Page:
This year, our country faced an enormous public health crisis. The coronavirus pandemic demonstrated the critical role that water and wastewater systems play in communities—protecting public health, safeguarding the environment, and making a healthy economy possible. On World Water Day
, together we can take this opportunity to notice the way that water systems impact our lives and to commit to ensuring a sustainable water future for generations to come.
To ensure a sustainable, equitable, and resilient future, we can look to the One Water approach, an approach that envisions managing all water in an integrated and inclusive manner. One Water is something that anyone can embrace, you don’t need to be an engineering or water systems operator—One Water is for everyone. The hallmarks of One Water are a mindset that all water has value, a focus on achieving multiple benefits, and a systems-thinking approach. One Water starts with the recognition that all water has intrinsic value—that all water can and must be managed carefully to maximize its benefit.
The One Water approach also recognizes that the resources at the state and community level do not match the level of investment needed to achieve a sustainable water future. In the US alone, the federal government needs to invest a total of $109 billion per year
in water infrastructure over the next 20 years to close the water infrastructure gap. If current underinvestment continues, businesses will become less competitive, household costs will increase, the country’s GDP will shrink, and public health will be put at greater risk. The reality is that America’s water and wastewater infrastructure is aging and deteriorating. Between 2012 and 2018, the rate of water main breaks increased by 27 percent, reaching an estimated 250,000 and 300,000 per year. This is equivalent to a water man break every two minutes.
The cost of failing to invest in water infrastructure is tremendous. But if the United States proactively invests in water infrastructure and closes the water infrastructure investment gap, we all would see multiple benefits. According to economic research conducted by the Value of Water Campaign and the American Society for Civil Engineers, closing the water infrastructure gap would cause the US GDP would grow by $4.5 trillion. Closing the gap would also create 800,000 jobs and disposable income would rise by over $2,000 per household.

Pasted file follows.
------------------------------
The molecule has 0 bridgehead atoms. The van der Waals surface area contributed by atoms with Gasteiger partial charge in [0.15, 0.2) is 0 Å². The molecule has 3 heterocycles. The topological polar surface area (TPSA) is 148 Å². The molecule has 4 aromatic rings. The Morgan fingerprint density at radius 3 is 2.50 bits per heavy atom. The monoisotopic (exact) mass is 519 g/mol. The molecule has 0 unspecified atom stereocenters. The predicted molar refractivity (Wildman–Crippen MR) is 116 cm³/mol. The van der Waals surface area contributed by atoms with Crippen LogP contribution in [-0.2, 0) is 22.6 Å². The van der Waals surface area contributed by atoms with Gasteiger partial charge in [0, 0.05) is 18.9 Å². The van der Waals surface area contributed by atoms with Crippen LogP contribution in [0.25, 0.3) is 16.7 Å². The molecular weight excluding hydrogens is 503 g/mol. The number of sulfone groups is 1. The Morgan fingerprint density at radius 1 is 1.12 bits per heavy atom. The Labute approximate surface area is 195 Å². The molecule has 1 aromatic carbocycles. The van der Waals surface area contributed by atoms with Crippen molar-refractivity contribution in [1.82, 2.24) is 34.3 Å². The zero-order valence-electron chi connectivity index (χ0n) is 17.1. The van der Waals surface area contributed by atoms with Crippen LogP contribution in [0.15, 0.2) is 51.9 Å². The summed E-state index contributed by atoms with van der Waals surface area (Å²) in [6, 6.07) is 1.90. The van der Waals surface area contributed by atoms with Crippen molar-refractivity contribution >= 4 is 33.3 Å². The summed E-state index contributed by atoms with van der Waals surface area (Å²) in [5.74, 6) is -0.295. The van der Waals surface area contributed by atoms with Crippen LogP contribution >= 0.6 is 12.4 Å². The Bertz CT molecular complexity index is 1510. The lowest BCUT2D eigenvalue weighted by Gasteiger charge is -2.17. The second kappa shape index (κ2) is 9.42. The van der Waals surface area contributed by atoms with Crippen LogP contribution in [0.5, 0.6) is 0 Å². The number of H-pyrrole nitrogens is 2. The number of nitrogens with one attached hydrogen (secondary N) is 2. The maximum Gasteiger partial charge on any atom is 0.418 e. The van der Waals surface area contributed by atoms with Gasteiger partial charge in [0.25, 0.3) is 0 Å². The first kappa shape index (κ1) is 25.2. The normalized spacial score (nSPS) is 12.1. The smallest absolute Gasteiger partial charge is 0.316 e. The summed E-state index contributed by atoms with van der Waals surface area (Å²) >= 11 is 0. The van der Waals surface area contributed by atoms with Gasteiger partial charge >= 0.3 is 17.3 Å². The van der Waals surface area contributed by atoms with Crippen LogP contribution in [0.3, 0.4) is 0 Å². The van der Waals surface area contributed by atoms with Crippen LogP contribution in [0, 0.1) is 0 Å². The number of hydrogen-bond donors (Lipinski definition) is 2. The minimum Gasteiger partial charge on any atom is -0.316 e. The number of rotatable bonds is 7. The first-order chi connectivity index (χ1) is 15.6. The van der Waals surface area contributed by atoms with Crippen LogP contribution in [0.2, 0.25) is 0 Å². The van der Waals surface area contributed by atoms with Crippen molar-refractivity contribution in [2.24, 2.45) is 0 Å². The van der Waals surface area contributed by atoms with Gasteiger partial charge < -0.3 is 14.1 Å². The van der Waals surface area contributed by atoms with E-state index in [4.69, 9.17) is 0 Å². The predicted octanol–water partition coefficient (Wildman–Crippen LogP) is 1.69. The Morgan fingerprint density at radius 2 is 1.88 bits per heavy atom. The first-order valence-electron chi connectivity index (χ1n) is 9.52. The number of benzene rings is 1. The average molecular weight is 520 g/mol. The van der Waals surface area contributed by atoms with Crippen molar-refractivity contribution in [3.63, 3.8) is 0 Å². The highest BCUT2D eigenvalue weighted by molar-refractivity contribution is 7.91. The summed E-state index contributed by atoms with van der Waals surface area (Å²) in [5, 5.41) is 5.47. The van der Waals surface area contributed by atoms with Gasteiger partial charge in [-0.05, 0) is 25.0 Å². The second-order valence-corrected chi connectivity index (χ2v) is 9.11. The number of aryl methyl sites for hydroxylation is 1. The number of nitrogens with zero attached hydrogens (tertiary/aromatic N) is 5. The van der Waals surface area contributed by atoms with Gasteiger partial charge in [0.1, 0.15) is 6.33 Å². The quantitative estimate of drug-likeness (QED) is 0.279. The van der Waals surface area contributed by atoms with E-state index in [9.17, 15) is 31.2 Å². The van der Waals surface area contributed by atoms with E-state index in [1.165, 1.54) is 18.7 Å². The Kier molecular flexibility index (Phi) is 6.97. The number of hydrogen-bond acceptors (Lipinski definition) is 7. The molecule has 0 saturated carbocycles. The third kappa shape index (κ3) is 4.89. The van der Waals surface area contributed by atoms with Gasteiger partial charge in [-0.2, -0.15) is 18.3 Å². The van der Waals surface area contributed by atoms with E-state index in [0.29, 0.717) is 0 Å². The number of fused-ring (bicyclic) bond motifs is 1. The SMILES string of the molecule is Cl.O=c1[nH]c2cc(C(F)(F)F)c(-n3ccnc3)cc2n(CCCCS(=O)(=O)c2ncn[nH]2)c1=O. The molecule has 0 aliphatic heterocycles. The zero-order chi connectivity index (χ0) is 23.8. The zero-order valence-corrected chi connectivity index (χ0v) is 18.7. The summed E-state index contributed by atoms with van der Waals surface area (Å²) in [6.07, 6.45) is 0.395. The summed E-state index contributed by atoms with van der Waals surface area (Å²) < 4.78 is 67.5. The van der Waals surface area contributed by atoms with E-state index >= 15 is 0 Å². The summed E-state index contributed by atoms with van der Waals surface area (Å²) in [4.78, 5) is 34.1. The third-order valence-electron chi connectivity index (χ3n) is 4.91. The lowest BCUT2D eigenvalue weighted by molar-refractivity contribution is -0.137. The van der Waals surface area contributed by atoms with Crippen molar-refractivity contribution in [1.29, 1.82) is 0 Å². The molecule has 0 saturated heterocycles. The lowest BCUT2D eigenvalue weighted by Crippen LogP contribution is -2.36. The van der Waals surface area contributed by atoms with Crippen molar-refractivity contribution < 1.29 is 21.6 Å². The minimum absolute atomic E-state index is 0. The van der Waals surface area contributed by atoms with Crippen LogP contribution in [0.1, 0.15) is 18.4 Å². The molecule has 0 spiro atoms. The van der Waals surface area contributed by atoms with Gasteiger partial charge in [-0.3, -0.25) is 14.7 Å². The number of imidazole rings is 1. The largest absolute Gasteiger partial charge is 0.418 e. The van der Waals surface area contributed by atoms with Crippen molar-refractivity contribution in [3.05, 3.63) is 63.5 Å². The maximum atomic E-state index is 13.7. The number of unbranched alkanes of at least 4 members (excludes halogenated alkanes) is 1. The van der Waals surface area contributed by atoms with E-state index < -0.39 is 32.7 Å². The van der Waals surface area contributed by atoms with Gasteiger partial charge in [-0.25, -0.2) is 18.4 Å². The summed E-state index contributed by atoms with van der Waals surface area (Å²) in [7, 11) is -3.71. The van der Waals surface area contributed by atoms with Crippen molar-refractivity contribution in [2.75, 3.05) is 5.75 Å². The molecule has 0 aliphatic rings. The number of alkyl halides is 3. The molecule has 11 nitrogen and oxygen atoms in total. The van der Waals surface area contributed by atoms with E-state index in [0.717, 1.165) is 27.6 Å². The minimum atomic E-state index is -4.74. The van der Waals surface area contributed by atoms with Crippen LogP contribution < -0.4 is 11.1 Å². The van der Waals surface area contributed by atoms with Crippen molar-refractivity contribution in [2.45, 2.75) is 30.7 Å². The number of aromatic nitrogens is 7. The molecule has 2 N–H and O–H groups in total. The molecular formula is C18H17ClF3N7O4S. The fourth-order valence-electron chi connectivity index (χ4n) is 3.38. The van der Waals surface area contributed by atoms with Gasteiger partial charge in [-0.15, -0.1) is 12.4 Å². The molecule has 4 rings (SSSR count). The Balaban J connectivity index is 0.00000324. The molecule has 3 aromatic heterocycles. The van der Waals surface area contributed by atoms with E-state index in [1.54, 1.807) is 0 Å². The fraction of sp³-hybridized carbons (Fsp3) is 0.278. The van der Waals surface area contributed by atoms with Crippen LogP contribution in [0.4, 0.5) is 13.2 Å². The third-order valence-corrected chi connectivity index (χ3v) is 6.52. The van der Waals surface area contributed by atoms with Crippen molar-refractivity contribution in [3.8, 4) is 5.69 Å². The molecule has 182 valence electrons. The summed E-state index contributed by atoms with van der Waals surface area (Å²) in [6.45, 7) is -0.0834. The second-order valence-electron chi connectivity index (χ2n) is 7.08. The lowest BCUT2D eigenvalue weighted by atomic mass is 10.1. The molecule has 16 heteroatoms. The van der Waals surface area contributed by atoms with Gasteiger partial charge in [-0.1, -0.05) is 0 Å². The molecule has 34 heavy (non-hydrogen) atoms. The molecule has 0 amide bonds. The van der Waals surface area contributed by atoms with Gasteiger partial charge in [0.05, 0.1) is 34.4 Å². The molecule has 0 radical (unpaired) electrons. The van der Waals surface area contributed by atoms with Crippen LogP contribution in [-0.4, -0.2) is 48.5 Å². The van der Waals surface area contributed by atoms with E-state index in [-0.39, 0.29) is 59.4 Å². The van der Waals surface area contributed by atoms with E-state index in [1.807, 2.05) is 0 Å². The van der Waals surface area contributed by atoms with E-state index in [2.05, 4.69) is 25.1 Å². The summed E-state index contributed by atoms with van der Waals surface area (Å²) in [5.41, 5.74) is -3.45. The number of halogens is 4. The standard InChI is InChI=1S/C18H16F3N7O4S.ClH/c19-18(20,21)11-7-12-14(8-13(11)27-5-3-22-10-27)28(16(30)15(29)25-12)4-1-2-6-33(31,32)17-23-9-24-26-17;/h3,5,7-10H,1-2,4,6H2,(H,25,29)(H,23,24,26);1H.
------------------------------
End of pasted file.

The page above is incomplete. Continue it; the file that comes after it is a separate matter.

But it’s not just important to close the water infrastructure investment gap—the US also need to address the major gaps in water access across the country. The nation’s public health will continue to be put at risk if the federal government does not address the reality that 2 million Americans
live without basic access to safe drinking water and sanitation. This number includes 1.4 million people in the United States who lack access to indoor plumbing. And the water access gap is not experienced evenly—race is the strongest predictor of water and sanitation access in this country.
The US Water Alliance, in partnership with DigDEEP, conducted research that shows African-American and Latinx households are nearly twice as likely to lack complete plumbing than white households, and Native American households are 19 times more likely
. The research also show that poverty is also a key obstacle to water access. But access to water infrastructure shouldn’t be determined by race or socio-economic status. A central component of One Water is the inclusion and engagement of all. One Water strategies seek equitable outcomes and work to address the reality that low-income communities and community of color are often disproportionately impacted by water challenges.
This World Water Day, we have an opportunity to not just share out what water means to each of us individually, but to also learn more about the water realities facing communities in our country and abroad. We at the Alliance invite you to join the conversation online with #WorldWaterDay to see how our partners, members, and supporters are celebrating water today and every day.